You’d think that commercial truck drivers would consider a good vacation sitting on the porch with their feet in the air. Not so for Terry Bosman, of Lynden, Washington. Now 74 years old, Bosman has logged six million miles of commercial driving (equivalent to 12 round trips to the moon), and is still making a couple of runs a week. What’s he do when it’s vacation time? He hitches up his fifth wheel RV behind a 1982 Kenworth K-100 and pulls it to – where else? – truck shows.

A gang of street-racing thugs beat up an RV dweller in San Diego, California, after he asked them to come down off his motorhome’s roof. A group of hot-rodders picked the cul-de-sac where the man was parked as a place to spin “donuts” and found is motorhome to be a great venue from which to watch other street racers. A video of the attack on June 28 shows a group of men kicking the man who was, by then, lying in the street. He was left with a brain bleed and broken back – and empty pockets, after the group robbed him. A $1,000 reward was offered for an arrest and conviction of the group, which fled in a gray Audi A4 sedan.


Like sharing history and a little bit of groundskeeping in exchange for an RV spot in Bradley, Maine? The Maine Forest and Logging Museum, also known as Leonard’s Mills, needs volunteers for this month, and is also looking to plug spots in 2020. The museum is volunteer-based, sharing Maine’s history in a living-history format. Demonstrations are an important part of the museum. Restoring machinery and renovating buildings contributes to the goal of sharing with visitors special parts of Maine’s history. Volunteer caretakers can bring their own expertise as well. Contact Sherry Davis, Executive Director, at 207-974-6278 or sherry@maineforestandloggingmuseum.org.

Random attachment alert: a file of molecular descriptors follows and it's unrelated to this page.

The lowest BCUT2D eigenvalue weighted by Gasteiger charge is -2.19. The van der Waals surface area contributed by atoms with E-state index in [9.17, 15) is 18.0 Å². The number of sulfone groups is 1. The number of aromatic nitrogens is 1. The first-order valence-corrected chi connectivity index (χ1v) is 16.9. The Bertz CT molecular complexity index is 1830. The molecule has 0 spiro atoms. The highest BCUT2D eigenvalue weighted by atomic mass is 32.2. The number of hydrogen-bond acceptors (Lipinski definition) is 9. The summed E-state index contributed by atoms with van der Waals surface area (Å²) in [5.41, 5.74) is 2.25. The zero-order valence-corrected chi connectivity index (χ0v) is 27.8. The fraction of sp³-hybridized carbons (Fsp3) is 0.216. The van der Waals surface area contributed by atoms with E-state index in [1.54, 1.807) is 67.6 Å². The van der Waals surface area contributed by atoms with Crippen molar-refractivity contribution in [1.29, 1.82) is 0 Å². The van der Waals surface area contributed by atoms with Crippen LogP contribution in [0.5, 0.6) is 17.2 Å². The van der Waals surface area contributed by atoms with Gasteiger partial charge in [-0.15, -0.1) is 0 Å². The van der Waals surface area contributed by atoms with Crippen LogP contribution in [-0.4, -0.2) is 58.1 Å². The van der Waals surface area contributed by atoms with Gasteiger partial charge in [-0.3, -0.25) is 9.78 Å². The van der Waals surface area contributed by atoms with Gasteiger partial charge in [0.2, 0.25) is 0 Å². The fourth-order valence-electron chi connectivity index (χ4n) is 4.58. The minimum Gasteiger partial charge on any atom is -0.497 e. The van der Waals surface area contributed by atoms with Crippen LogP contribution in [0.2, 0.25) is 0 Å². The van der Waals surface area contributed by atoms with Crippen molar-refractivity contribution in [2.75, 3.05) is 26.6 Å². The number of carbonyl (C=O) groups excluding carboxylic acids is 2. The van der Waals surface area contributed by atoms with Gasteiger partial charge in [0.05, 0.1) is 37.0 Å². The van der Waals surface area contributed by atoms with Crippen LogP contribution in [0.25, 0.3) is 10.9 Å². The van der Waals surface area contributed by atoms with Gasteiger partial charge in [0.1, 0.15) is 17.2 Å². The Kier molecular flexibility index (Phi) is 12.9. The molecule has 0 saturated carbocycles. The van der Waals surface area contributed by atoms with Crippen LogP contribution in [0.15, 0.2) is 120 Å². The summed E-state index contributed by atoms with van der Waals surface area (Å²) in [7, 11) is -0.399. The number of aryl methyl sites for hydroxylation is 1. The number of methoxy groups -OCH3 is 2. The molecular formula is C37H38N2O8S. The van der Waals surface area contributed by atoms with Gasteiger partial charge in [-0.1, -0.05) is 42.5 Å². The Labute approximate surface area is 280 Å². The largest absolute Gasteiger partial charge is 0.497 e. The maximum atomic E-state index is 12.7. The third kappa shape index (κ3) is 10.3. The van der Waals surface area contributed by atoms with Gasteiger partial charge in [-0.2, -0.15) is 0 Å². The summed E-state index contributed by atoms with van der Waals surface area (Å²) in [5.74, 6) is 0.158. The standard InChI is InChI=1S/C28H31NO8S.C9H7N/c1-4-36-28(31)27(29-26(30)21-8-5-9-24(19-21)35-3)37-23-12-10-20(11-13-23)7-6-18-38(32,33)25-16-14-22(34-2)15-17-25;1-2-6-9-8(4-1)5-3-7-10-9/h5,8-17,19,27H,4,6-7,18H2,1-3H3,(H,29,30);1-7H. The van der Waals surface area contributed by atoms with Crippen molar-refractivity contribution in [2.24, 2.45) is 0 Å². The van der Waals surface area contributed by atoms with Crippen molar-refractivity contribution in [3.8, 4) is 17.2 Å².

RVs may soon vanish from the front yards of Orange Park, Florida, homes. Declaring RVs and boats “abhorrent” when parked out front, Town Council member Ron Raymond seemed to reflect the feelings of the council and zoning board which recently met to consider a ban on such rigs being parked in front yards around the town. The council decided to vote on a formal ordinance soon.

We’re not sure exactly what was behind the problem, but a Delaware RVer has been arrested after he reportedly tried to run over an RV dealership employee. Jacob Konikov, 65, of Dover, Delaware, after a dispute with the dealership, allegedly tried to mow down an employee of Risco RV with his motorhome. A police chase ensued and when Konikov wouldn’t stop, police were readying “stop sticks” to flatten his tires. Konikov finally hit the brakes, then himself dialed 9-1-1 to proclaim his innocence. Police talked him out of the rig and booked him on second-degree eluding and motor vehicle violations. Police say it isn’t clear that Konikov really did try to hit the dealership employee.

Click to enlarge. Washington State Patrol photo.

A family of six from Germany, who have been traveling the U.S. in their fifth-wheel for nearly a year, found both grief and friendship in an accident near Megler, Washington. Benjamin and Melanie Fischer and their children, ages 7 to 15, were near the end of their lengthy visit when they stopped beside the roadway. The ground gave way, flipping over their truck and trailer, leaving them stranded. Enter Washington State Patrol Sergeant Brad Moon, called to assist at the scene. Moon sized up the situation, and he and his wife took the stranded family in to their home and family until the Fishers could sort out their problems. “We just saw a family in need that had just lost nearly everything, and we felt that we could reach out and help them,” Moon told the media. “It’s just doing my job and helping in any way we can.” Read more here.

Click to enlarge. Seminole County, GA Sheriff Dept.